April 2017 Updates

Update on Minneapolis and St. Paul Paid Sick Leave

Minneapolis

As many of you know, the Minneapolis Paid Sick and Safe Leave ordinance is scheduled to go into effect on July 1.  Employers with collective bargaining agreements that do not meet the sick and safe leave requirements have until July 1, 2018 to make their collective bargaining agreements compliant, not until the end of the CBA term.  The ordinance originally covered all employers with one or more employees performing work within the geographic limits of Minneapolis.  As a result of an ongoing legal challenge, the ordinance currently only applies to employers with a physical location within the city of Minneapolis.

The ordinance was intentionally created to allow employees to use their accrued sick and safe time for a wide variety of circumstances.  Despite the flexibility for workers, employers should remember that they can require employees to give notice up to 7 days in advance for planned leave.  Employers can also ask, but not require, their employees to give notice more than 7 days in advance for planned leave.  Employers can require documentation, such as a doctor’s note, when an employee is gone for 3 or more consecutive workdays and can ask for documentation in other situations.  Additionally, an employer may require an employee to give the reason for using leave, and, even sign a document attesting that they are using the leave for that reason.

Employers should also pay close attention to the notification requirements in the ordinance.  Employers are required to display the Minneapolis’ Sick and Safe Time poster where employees can easily read it.  If a language other than English is spoken by 5% or more of employee population, then a poster in that language is required.  Posters in the English, Spanish, Somali, Vietnamese, Lao, Hmong, and Chinese can be found here: http://sicktimeinfo.weebly.com/employer-resources.html

The first year of enforcement in Minneapolis will be considered ‘soft’ enforcement.  Although employers should remember to follow the rules, and put in a good faith effort, the city of Minneapolis will be focusing on giving warnings to violators, engaging in mediation, and educating both employers and employees about the ordinance.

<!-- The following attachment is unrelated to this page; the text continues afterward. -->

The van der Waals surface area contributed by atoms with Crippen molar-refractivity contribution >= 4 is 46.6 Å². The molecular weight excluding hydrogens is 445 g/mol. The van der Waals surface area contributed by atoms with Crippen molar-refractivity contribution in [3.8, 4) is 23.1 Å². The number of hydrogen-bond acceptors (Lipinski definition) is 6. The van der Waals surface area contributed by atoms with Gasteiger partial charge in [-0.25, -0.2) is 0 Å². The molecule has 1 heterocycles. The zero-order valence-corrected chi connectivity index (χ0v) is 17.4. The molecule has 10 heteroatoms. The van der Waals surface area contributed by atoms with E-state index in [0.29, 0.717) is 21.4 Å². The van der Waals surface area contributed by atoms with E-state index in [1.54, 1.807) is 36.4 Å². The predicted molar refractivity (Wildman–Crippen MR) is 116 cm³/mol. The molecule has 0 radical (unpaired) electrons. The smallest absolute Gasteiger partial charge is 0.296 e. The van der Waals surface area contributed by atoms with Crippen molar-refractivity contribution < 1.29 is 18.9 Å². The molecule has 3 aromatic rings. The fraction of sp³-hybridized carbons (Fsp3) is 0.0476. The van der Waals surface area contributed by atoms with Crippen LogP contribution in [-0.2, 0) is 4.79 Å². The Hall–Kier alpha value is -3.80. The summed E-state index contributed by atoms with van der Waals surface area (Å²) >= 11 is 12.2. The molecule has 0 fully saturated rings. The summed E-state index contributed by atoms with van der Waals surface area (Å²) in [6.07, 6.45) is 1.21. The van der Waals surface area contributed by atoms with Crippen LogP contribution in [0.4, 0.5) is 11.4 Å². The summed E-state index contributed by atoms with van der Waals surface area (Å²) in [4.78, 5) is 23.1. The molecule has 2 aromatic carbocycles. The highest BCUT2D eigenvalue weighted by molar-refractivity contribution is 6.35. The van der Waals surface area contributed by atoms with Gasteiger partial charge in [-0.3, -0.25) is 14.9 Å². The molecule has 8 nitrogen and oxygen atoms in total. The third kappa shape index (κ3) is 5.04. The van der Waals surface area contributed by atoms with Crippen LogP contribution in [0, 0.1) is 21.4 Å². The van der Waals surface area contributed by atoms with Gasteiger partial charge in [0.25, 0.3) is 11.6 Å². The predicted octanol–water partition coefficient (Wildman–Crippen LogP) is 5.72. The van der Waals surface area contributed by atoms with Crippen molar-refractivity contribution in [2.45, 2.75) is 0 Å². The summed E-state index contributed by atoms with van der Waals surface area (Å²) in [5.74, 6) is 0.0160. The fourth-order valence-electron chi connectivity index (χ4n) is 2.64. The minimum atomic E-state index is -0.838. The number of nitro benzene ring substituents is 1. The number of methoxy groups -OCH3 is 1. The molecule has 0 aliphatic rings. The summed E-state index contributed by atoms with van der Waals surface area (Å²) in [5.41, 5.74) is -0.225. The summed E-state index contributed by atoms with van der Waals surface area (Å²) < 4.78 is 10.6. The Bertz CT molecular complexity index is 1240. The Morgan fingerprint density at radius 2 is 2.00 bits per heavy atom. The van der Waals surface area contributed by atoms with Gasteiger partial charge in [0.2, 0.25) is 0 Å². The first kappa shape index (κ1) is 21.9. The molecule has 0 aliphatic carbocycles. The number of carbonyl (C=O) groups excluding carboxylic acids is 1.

St. Paul

For employers with 24 or more employees, the St. Paul Earned Sick and Safe Time Ordinance (“ESST”) is effective July 1, 2017.  For employers with 23 or fewer employees, the ESST Ordinance is effective January 1, 2018.  Although the St. Paul ESST ordinance technically covers any employer with one or more employees in St. Paul, the frequently asked questions state that the ESST “ordinance applies to full-time, part-time, temporary, or paid-on-call employees that work in the City of Saint Paul, for an employer that has a physical location in Saint Paul.”  St. Paul may be trying to anticipate potential legal action similar to what was seen against the Minneapolis ordinance.  Employers can use the map of Saint Paul City Council Wards (available at: https://www.stpaul.gov/departments/city-council/city-council-wards) to verify whether they are located in the City of St. Paul and subject to ESST.

While Minneapolis and St. Paul claim to have discussed the practical application of their separate ordinances, the answers to the frequently asked questions differ between the cities. Employers with physical locations in both Minneapolis and St. Paul should be careful to implement policies that comply with the both ordinances.

Update on Minnesota Pending Legislation that May Impact Employers

Uniform State Standards Bill (HF 600, SF 580)

This bill proposes to prohibit cities from enacting employment mandates (e.g. higher minimum wage, paid sick leave, scheduling rules, etc.) that differ from state law.  This bill was passed in the House and is scheduled to be voted on in the Senate today, Thursday April 20.

Wage Theft Bill (HF 1391, SF 1329)

This bill proposes to remove the intent requirement and impose criminal penalties for employers who engage in ‘wage theft.’  Wage theft currently requires an “intent to defraud an employee from their wages and benefits.” 

Prevailing Wage Reform (HF 1864, SF 2302)

Current law requires employers to pay overtime on state prevailing wage projects after the 8th hour of work in a day.  This bill would change the requirement to require overtime pay, in highway and heavy utilities industries, after the 10th hour. 

If you have any questions about this article, please contact Caitlin Andersen at 952-921-4619 or candersen@seatonlaw.com., or any of the other Seaton, Peters & Revnew attorneys.

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